Molecular imaging: A novel tool to visualize pathogenesis of infections in situ

Oren Gordon, Camilo A. Ruiz-Bedoya, Alvaro A. Ordonez, Elizabeth W. Tucker, Sanjay K. Jain

Research output: Contribution to journalShort surveypeer-review

11 Scopus citations


Molecular imaging is an emerging technology that enables the noninvasive visualization, characterization, and quantification of molecular events within living subjects. Positron emission tomography (PET) is a clinically available molecular imaging tool with significant potential to study pathogenesis of infections in humans. PET enables dynamic assessment of infectious processes within the same subject with high temporal and spatial resolution and obviates the need for invasive tissue sampling, which is difficult in patients and generally limited to a single time point, even in animal models. This review presents current state-of-the-art concepts on the application of molecular imaging for infectious diseases and details how PET imaging can facilitate novel insights into infectious processes, ongoing development of pathogen-specific imaging, and simultaneous in situ measurements of intralesional antimicrobial pharmacokinetics in multiple compartments, including privileged sites. Finally, the potential clinical applications of this promising technology are also discussed.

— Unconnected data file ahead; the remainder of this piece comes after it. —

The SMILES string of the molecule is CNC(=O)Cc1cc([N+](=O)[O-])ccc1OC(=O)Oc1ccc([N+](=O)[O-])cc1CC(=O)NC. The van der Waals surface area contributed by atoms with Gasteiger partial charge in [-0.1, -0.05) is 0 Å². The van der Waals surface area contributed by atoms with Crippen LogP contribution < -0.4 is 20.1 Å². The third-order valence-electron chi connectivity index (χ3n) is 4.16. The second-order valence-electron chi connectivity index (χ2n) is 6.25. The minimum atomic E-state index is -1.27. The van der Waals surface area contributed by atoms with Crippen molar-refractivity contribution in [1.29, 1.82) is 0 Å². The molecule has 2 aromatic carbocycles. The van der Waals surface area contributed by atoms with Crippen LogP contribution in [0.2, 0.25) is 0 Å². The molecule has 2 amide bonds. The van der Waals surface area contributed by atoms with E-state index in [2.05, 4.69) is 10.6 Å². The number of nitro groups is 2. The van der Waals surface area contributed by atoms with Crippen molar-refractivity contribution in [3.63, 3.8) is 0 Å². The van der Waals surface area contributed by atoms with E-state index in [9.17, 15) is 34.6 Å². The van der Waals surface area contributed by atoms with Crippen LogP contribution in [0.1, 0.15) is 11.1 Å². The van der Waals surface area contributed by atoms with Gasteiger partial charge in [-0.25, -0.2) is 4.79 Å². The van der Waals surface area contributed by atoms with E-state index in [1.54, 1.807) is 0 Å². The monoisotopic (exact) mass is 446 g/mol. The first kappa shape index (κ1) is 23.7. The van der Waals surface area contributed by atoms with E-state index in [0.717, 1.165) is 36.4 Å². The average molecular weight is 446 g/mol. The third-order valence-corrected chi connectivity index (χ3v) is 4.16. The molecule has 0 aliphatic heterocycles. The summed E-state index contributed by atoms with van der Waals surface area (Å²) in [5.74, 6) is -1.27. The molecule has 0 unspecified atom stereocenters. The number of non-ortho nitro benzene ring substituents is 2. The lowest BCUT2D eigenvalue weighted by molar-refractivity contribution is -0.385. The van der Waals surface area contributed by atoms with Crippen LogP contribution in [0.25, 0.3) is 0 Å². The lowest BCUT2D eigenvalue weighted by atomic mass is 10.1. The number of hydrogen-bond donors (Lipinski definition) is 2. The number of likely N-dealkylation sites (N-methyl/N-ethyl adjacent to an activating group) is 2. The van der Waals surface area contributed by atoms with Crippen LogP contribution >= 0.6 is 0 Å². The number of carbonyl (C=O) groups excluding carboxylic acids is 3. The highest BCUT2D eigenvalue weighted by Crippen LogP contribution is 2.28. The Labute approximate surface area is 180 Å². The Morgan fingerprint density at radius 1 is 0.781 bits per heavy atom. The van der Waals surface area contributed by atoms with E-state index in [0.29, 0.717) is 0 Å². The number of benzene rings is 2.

Original languageEnglish (US)
Article numbere00317-19
Issue number5
StatePublished - 2019


  • Heterogeneity
  • Infectious disease
  • Molecular imaging
  • Pathogenesis
  • Positron emission tomography

ASJC Scopus subject areas

  • Microbiology
  • Virology


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